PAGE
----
Twitter is finally making moves to halt the plague of cryptocurrency scams on the platform, according to Bloomberg.
Cryptocurrency scams such as from pump and dump schemes and fake ICO offers have been prevalant across social media for a long time now. Examples include a fake Charlie Lee (creator of Litecoin) profile that promoted a fake cryptocurrency raffle, and a fake Elon Musk (@elonmuskik) writing: “Just for today I’ve decided to give away 3,000 ETH to my fans. Simply send 0.4-4.0 ETH to my address and I’ll send you back 5-40 ETH. If you are late, your ETH will be sent back.”
The latter post gathered hundreds of likes, according to Newsweek.
Safety tip: Beware of twitter handles that are similar to ours that promise coin giveaways, if you send them a deposit first. We are not doing a giveaway at this time.
— Kraken Exchange (@krakenfx) February 21, 2018
Such is the scale of the problem that Vitalik Buterin, founder of Ethereum, has changed his Twitter username to ‘Vitalik “No I’m not giving away ETH” Buterin’. He wrote: “No, I’m not giving away ETH. Or BTC. Or BCH. Or DOGE. Y’all are getting nothing.”
No, I’m not giving away ETH.
— Vitalik “No I’m not giving away ETH” Buterin (@VitalikButerin) March 4, 2018
John McAfee is another example. McAfee is a big fan of cryptocurrency, to the extent that he was suspected of pumping cryptocurrencies himself (although that was never proven). He has also been targeted.
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Urgent: My account was hacked. Twitter has been notified. The coin of the day tweet was not me. As you all know… I am not doing a coin of the day anymore!!!!
— John McAfee (@officialmcafee) December 27, 2017
He subsequently wrote to his thousands of Twitter fans: “The scammers are becoming problematic. Twitter has been no help. When I go into protected tweet mode my Twitter app crashes because it cannot handle the volume of follow requests. Do not fall for any giveaways. I do not give away anything.”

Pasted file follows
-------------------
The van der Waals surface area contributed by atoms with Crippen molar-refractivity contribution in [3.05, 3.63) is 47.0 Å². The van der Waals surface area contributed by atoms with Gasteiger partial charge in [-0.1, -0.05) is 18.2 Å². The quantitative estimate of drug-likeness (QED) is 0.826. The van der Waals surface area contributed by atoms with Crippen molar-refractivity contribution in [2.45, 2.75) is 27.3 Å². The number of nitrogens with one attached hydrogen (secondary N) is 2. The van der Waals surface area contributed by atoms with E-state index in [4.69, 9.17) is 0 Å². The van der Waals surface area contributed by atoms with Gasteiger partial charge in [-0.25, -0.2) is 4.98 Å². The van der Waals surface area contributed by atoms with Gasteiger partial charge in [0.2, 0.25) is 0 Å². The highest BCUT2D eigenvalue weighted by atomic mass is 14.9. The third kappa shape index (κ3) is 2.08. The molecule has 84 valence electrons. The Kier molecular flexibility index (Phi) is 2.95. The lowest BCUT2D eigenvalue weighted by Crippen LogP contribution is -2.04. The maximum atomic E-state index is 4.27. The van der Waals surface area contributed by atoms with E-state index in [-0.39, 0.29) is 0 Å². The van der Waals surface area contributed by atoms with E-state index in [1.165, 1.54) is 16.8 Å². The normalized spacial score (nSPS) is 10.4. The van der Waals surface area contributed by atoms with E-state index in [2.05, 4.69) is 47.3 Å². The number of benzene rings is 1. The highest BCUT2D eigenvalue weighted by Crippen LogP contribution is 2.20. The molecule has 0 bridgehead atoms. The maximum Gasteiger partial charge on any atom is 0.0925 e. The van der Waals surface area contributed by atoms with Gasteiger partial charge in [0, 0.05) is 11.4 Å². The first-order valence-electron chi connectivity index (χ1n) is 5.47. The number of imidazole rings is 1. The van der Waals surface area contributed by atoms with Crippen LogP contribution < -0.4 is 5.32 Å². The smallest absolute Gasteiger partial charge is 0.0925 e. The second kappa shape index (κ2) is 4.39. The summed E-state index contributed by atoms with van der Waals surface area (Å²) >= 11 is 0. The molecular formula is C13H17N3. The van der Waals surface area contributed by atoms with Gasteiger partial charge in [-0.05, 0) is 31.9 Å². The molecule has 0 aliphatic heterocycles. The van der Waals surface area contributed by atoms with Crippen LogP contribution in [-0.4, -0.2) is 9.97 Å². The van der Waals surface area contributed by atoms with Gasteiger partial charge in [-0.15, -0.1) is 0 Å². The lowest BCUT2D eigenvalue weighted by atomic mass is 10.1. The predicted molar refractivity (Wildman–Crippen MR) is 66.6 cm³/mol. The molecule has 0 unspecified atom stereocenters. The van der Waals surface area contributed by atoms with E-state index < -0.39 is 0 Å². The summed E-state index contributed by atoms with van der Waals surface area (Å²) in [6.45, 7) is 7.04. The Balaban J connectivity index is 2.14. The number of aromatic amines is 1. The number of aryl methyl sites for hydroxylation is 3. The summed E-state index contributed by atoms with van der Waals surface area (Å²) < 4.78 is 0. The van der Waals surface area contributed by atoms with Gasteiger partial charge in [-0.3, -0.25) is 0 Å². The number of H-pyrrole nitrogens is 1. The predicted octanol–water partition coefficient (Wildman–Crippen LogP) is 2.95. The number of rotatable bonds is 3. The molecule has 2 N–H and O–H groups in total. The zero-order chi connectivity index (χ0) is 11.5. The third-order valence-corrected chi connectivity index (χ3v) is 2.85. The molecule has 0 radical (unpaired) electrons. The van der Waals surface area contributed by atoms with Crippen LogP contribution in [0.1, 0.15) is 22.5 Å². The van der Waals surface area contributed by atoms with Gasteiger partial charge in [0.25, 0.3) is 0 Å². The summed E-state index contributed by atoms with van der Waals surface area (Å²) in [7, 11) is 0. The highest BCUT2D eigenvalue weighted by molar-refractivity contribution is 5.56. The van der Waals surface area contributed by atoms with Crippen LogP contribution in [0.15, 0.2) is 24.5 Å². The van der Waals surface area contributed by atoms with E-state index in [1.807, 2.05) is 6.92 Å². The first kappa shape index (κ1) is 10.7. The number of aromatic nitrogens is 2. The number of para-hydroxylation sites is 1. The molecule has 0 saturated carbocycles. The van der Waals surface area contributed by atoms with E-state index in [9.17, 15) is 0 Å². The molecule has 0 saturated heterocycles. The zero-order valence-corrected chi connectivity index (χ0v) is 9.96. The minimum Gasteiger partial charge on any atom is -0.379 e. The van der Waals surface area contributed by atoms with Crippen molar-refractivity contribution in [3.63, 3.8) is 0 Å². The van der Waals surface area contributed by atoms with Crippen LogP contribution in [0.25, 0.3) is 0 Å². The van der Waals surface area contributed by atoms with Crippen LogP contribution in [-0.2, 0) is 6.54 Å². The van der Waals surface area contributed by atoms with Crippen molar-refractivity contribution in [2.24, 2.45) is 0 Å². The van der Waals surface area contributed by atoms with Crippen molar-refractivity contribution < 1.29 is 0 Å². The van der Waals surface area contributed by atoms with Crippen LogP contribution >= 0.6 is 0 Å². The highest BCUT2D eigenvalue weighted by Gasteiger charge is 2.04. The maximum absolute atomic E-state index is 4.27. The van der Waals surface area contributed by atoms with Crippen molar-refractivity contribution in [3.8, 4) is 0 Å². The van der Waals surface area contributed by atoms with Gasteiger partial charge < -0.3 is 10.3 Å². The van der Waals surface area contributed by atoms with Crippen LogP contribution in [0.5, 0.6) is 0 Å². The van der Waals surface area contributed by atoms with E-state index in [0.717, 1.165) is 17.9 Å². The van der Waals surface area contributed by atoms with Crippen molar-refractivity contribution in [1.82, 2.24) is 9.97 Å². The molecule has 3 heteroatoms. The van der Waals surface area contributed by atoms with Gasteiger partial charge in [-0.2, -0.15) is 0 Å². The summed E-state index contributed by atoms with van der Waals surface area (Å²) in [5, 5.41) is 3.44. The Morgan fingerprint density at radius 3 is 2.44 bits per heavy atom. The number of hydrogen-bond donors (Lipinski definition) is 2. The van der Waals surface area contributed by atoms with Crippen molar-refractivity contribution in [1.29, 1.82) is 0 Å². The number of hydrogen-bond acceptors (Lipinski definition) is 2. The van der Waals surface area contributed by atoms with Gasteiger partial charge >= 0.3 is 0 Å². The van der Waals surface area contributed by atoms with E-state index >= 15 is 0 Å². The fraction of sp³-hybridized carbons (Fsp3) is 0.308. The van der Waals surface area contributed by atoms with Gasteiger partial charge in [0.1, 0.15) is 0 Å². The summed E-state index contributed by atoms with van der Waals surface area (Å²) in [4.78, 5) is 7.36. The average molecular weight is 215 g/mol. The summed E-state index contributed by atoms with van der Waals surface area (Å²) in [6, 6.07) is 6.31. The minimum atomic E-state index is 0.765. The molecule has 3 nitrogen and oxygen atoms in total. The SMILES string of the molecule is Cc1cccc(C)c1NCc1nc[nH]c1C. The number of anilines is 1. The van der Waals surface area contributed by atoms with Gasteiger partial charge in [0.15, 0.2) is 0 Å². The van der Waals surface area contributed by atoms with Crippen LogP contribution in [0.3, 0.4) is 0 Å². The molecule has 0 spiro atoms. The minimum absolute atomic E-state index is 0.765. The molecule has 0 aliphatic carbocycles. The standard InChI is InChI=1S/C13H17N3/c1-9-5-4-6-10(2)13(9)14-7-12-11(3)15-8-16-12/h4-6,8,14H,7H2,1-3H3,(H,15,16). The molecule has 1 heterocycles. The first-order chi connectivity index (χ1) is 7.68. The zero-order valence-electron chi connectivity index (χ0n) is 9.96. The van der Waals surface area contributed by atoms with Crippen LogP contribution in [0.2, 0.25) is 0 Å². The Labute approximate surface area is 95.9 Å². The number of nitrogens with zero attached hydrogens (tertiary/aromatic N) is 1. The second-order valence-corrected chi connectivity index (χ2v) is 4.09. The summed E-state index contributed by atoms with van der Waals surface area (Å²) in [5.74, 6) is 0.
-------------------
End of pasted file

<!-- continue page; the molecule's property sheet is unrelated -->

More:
Emin Gün Sirer, an associate professor at Cornell University, said to Bloomberg: “Crypto-spam reached untenable proportions recently. It was impossible to discuss any topic without having some spammer jump in, impersonate a cryptocelebrity, and try to collect coins from people with promises of easy gains.”
Twitter is now responding to the epidemic. It released a statement to Newsweek: “We’re aware of this form of manipulation and are proactively implementing a number of signals to prevent these types of accounts from engaging with others in a deceptive manner.”
We are on it.
— jack (@jack) March 6, 2018
Facebook recently banned all cryptocurrency advertising on the platform (along with advertising for binary options) in response to promotions appearing with taglines such as “Click here to learn more about our no-risk cryptocurrency that enables instant payments to anyone in the world” and “Use your retirement funds to buy Bitcoin”.
At the time, product management director Rob Leathern said: “We want people to continue to discover and learn about new products and services through Facebook ads without fear of scams or deception. That said, there are many companies who are advertising binary options, ICOs, and cryptocurrencies that are not currently operating in good faith.”
Recently, it came to light that fraudulent cryptocurrency applications numbering in the hundreds are being actively sold on the Apple and Google application stores – on one occasion, a fake app appeared at the top of the list of most widely-sold applications at Apple, and three fake Bitcoin applications were downloaded approximately 20,000 times from the Google Store before they were removed.